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10 Breastfeeding Tips Every New Mom Should Know

10 Breastfeeding Tips Every New Mom Should Know

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Breastfeeding can come natural to many mommies out there. Sometimes the journey that begins when a baby is born can be different then what's been planned in your head. Breastfeeding can be an amazing bond between mom and baby, but that doesn't mean it doesn't come without its challenges. Real talk, breastfeeding is hard work. Here are 10 breastfeeding tips every new mom should know.

Breastfeeding for Beginners: What to Expect

When you're in the hospital, you have nurses at your beck and call. Everyone is willing to come and check on you and make sure you and baby are doing ok, help baby latch, and give you some pointers. During your hospital stay, the lactation consultant on staff may even come in and give you some advice on what you can do when you bring your new bundle of joy home.

Once the staff is gone and it's just you and your crying baby, all the confidence and dreamt up ideas of how this all works suddenly fade.

Don't worry, you're NOT alone.

What can you do? Make sure you line up help at home in advance. Leave the hospital with any information about further lactation consulting, support groups, and breastfeeding classes that might be available to you.

Below are some tips that'll help get you through the first few weeks of breastfeeding.

Breastfeeding Tips for New Moms

Your Nipples Might Be Sore

Let's face it, the overall feeling of breastfeeding is new to your body. Your nipples are a sensitive area and the constant sucking of a newborn baby's clasped gums doesn't exactly feel good, it might even hurt at first. It does get better. Your skin eventually toughens up and your baby will learn to properly latch and the pain goes away.

Be ready for possible nipple cracking and soreness. Be sure you stock up on nipple cream!

Get Some Comfy Clothes

Nursing is difficult at first and when you're in the hospital and in a gown, it might not dawn on you that once you put actual clothing on the process gets harder. Invest in some nursing tanks before baby arrives. You can even pack a few in your hospital bag, you'll be living in them.

Breast Pads

Stock up on lots of breast pads. When your milk comes in you'll feel extremely full and when baby isn't ready to eat your breasts might leak milk. Instead of doing even more laundry then a newborn brings to the table, stock up on breast pads to help absorb some of the milk.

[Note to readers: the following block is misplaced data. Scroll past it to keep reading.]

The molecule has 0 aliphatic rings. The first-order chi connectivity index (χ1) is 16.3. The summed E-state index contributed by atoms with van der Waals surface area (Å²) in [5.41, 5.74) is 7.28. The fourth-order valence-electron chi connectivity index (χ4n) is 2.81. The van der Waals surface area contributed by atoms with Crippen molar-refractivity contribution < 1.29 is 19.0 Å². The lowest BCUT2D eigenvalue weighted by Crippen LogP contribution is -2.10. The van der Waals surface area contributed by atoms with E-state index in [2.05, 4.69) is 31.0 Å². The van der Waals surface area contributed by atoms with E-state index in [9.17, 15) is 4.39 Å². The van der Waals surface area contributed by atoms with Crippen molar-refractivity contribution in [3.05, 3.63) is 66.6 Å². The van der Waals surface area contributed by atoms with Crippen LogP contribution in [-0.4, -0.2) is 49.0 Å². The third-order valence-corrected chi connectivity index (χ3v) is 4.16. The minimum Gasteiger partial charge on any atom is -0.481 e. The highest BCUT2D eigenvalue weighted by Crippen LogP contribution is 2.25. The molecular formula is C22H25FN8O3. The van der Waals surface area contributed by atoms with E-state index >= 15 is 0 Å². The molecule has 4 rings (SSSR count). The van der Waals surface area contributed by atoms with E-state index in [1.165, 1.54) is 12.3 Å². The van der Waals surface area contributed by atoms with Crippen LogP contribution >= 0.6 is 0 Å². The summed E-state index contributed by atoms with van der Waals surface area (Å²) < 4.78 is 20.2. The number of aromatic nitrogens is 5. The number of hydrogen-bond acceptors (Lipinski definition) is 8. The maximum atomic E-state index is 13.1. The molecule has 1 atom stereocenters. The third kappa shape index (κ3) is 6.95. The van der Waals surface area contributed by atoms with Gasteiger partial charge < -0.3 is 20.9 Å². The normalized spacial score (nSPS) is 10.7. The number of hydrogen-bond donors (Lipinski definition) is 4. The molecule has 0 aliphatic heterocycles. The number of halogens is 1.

Get Plenty of Nutrition

Breastfeeding moms burn lots of calories. It's a lot of work for your body to be able to feed your precious little one. Even though you'll be tired and busy, make the time to eat. Have your partner stock the house with ready to eat and accessible snacks that you can eat quickly and with one hand!

Hydrate

It's important that you stay hydrated. You'll want to keep water bottles filled so they are ready to go! Drinking lots of water will help keep your milk supply up.

Create A Place to Nurse Or Pump

Pick a spot in your home to nurse or pump. It can be anywhere that's quiet and peaceful to you and baby. Having a new baby is overwhelming as it is, family members want to visit and see the baby and sometimes too much commotion isn't good for you or your baby. It could just be a distraction. It can be best to remove yourself from the business and go to your "spot" just you and baby and you might be more successful.

Make it a restful place. Keep a basket of burp clothes, nipple cream, breast pads, chap stick, water and snacks. Everything will be readily available and you'll be able to sit and rest for as long as you and baby need.

Build A Healthy Milk Supply

A new mom might wonder how much milk their baby is getting and if they're eating enough. Try not to stress. Your baby will let you know when he or she is hungry. Nursing on demand is actually a good way to establish a healthy milk supply and get a feel for how often baby wants to eat. Over time they will naturally form their own feeding schedule.

Don't Pump Too Soon

If you plan on pumping as well as breastfeeding, don't pump too soon. You might create an oversupply of milk. It's a good idea to wait until your milk is established.

Planning for Back To Work

If you plan on returning to work after baby but still want to breastfeed you may want to consider pumping. Once your milk is established you can start pumping in between feedings and store milk in the freezer. This will help give you a jump start on what baby will need for when you return to work.

If you don't give your baby a bottle until you go back to work, you won't know how much milk he or she will need. Store milk in smaller ounce bags so that you can combine them to make a bigger bottle.

Don't Put Pressure on Yourself

Breastfeeding can be a very rewarding experience. Don't let the stress or pressure from yourself or anyone else ruin that time with baby no matter how long you choose to breastfeed for. There are some bumps in the road but as long as you and baby are both happy and it's a journey you want to continue, then just know it does get easier.

 

Helpful Breastfeeding Tips

If you need more information on breastfeeding and what to expect. Below are some great websites that offer further expertise. 

Also make sure you follow up with your pediatrician or obstetrician for medical advice and needs.

♥ ~ The Nature’s Baby Organics Family

 

 


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